FG committed to end impunity ― Malami

Attorney general and Minister of Justice, Mr Abubakar Malami (SAN), on Monday, assured the global community of the commitment of Nigerian government to the fight against impunity, provide recourse to justice for victims and punishment for perpetrators of the crimes.

This is despite recurrent outcry by Nigerians against thousands who are alleged to be languishing in various illegal detention centres of various security agencies and even correctional centres.

Malami spoke while presenting Nigeria’s statement during the opening of the five-day 18th session of the assembly of state parties to the Rome Statute of the International Criminal Court (ICC), The Hague, the Netherlands.

According to a statement issued by Dr Umar Jibrilu Gwandu, Special Assistant on Media and Public Relations, Office of the Attorney General of the Federation and Minister of Justice and made available to Tribune Online on Tuesday.

Malami said Nigeria was also committed to the criminalisation of starvation as a weapon of war crime under the Rome Statute of the International Criminal Court.

He also decried the numerous challenges the International Criminal Court has been facing including increasing attacks against the ICC and its officials, possibilities of further withdrawals from the Rome Statute, weakening of the Rome Statute system and its support across the globe, retreat in multilateral engagement and rising tides of hostility, discrimination, and repression around the world.

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“It is the desire of Nigeria to see ICC overcome all its present challenges and become a global, independent and impartial Court with capability to rid the world of impunity the type that characterized World War one and two,” the Minister has said.

The Minister said Nigeria was also determined to work together with States Parties to oppose efforts to undermine the works of the Court and its independence and impartiality.

“In particular Nigeria strongly condemns threats made against the ICC in some parts of the world, its officials, and those cooperating with the Court.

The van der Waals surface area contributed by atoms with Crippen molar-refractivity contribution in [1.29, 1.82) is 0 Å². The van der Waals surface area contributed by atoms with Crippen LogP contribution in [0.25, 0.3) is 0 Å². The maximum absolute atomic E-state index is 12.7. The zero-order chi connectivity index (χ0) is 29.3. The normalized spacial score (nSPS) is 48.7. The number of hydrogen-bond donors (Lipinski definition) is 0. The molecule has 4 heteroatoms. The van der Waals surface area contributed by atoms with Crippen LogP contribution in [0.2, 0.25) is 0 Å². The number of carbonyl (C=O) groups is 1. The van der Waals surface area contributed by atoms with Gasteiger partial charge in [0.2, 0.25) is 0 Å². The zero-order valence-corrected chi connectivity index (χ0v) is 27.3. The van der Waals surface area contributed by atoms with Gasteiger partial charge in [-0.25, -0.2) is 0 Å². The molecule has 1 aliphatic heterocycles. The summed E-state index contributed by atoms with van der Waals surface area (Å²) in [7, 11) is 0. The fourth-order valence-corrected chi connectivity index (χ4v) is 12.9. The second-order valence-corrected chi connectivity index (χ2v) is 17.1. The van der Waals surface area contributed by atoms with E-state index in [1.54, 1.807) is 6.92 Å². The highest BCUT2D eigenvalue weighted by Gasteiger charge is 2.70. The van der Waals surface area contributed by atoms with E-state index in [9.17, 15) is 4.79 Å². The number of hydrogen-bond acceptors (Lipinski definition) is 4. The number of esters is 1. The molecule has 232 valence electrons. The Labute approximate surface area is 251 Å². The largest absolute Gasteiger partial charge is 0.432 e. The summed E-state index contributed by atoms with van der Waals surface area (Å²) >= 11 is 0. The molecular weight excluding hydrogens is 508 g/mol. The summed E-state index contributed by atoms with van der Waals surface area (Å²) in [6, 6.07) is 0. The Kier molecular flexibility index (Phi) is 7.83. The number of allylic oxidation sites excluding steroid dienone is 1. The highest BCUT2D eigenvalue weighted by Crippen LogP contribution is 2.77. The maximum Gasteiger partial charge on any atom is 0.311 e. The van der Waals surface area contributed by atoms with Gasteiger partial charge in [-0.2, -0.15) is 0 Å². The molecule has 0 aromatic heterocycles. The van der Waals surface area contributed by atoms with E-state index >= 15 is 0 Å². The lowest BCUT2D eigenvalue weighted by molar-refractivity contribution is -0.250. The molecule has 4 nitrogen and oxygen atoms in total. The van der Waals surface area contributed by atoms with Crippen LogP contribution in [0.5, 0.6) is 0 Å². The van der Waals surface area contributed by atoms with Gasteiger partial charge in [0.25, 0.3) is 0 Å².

“Nigeria considers such attacks as calculated attempts to undermine and cripple fight against impunity and the laying of a solid foundation for a peaceful and just world, not only for the present generation, but also for the unborn generations,” he said.

He called on all civilized nations to rise up to this critical challenge, “if we must safeguard the present and future generations from extermination,” he said.

Malami said Nigeria is committed to recognizing the Rome Statute system of justice as key in advancing accountability at the international and national level for sexual and gender-based violence and violence against children as grave crimes, including as war crimes, crimes against humanity and genocide.

Malami said normalcy was gradually returning to the country from the terrorism of Boko Haram and that “Nigeria is coming out of the woods and will indeed also come out of the numerous cases initiated against her at the ICC.

“Nigeria is not a jungle, it is a peace and justice-loving country which is aspiring to develop and create conducive environment for foreign and other investments, thereby generating jobs and other opportunities for the teeming population.

“Therefore, impunity being a critical element that could prevent this lofty idea from fruition does not have a place and will never be tolerated in all facets of our criminal justice system,” he said.

Prominent lawyer, Mr Femi Falana recently accused the Nigerian Navy of illegally detaining at least 67 Nigerians and that at least 294 others were being held by State Security Services (SSS) aside thousands others held in police custody for offences that had been removed from statutes since 1989.

Some of the prominent Nigerians currently in detention despite court orders include Omowole Sowore, Agba Jalingo, Sheikh ZakZaki, Col. Sambo Dasuki and a certain Navy Capt. Dada Labinjo.

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